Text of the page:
Sunday, August 6, 2017

Profit Margins Expand to New Highs to Boost 2Q17 Results

Summary: The headline numbers for 2Q17 financial reports are good: S&P profits are up 19% yoy; sales are 6% higher; profit margins are at new highs. This is in stark contrast to early 2016, when profits had declined by 15% and most investors expected a recession and a new bear market to be underway.

These strong results are not due to better oil prices. Sales for the sectors with the highest weighting in the S&P have grown an average of 9% in the past year. Moreover, margins outside of energy have expanded to 10.8%, a new high.

Bearish pundits continue to repeat claims that are more than 20 years old: that "operating earnings" are deviating more than usual from GAAP measurements, and that share reductions (buybacks) are behind most EPS growth. These are both wrong. Continued growth in employment, wages and consumption tell us that corporate financial results should be improving, as they have in fact done.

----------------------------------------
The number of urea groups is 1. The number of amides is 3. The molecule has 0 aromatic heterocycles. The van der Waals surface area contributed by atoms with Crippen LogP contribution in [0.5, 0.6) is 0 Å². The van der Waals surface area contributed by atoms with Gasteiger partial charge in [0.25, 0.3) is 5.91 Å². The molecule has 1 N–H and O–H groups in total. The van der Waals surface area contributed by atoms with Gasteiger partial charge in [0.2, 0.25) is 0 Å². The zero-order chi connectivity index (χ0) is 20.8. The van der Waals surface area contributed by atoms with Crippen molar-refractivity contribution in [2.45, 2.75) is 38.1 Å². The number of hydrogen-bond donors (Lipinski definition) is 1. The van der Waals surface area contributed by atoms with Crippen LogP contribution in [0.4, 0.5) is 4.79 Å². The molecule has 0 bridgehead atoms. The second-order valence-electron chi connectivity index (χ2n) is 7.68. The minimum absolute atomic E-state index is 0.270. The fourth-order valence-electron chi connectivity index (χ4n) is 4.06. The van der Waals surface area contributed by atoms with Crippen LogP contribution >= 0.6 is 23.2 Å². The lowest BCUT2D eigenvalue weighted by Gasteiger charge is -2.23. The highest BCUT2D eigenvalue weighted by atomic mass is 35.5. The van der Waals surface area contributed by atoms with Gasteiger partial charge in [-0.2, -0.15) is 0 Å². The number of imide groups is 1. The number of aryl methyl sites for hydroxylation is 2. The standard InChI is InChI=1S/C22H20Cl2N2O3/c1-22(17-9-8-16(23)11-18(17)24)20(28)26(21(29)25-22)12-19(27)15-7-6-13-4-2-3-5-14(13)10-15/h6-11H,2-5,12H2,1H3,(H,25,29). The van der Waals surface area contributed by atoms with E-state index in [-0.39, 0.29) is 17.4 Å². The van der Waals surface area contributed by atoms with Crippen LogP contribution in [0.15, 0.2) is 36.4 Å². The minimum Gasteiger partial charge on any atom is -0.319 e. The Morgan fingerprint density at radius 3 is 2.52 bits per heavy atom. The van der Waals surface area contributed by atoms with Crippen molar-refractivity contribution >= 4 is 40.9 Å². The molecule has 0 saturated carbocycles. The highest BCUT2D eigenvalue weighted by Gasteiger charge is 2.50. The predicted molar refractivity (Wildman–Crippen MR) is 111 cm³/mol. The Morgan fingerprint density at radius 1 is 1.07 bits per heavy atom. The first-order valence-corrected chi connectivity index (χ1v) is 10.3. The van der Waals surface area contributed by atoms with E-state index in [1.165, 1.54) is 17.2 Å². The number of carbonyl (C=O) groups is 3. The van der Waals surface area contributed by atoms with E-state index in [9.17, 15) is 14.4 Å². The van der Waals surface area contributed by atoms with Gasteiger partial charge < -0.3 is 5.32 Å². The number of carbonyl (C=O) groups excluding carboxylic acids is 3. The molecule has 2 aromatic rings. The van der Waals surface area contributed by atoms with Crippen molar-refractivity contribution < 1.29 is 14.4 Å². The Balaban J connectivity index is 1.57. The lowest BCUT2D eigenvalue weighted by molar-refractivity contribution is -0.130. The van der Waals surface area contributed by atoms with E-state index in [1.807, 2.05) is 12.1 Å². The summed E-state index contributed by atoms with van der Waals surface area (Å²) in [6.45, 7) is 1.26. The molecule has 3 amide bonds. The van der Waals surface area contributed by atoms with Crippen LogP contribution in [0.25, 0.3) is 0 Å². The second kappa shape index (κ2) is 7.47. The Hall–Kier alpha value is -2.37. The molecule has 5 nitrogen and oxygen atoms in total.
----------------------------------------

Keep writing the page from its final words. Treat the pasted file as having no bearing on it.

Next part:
Where critics have a valid point is valuation: even excluding energy, the S&P is now more highly valued than anytime outside of the 1998-2000 dot com bubble. With economic growth of 4-5% (nominal) and margins already at new highs, it will likely take excessive bullishness among investors to propel S&P price appreciation at a significantly faster rate.

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84% of the companies in the S&P 500 have released their 2Q17 financial reports. The headline numbers are good. Overall sales are 6% higher than a year ago, the second best growth rate in more than 5 years. Earnings (GAAP-basis) are 19% higher than a year ago. Profit margins are at new highs of 10.3%, exceeding the prior highs from 2014.

Before looking at the details of the current reports, it's worth addressing some common misconceptions regularly cited by bearish pundits.

First, are earnings reports meaningfully manipulated? This concern has been echoed by none other than the chief accountant of the SEC, who has complained about non-GAAP earnings numbers being "EBS", or "everything but bad stuff." Enlarge any image by clicking on it.

Saturday, August 5, 2017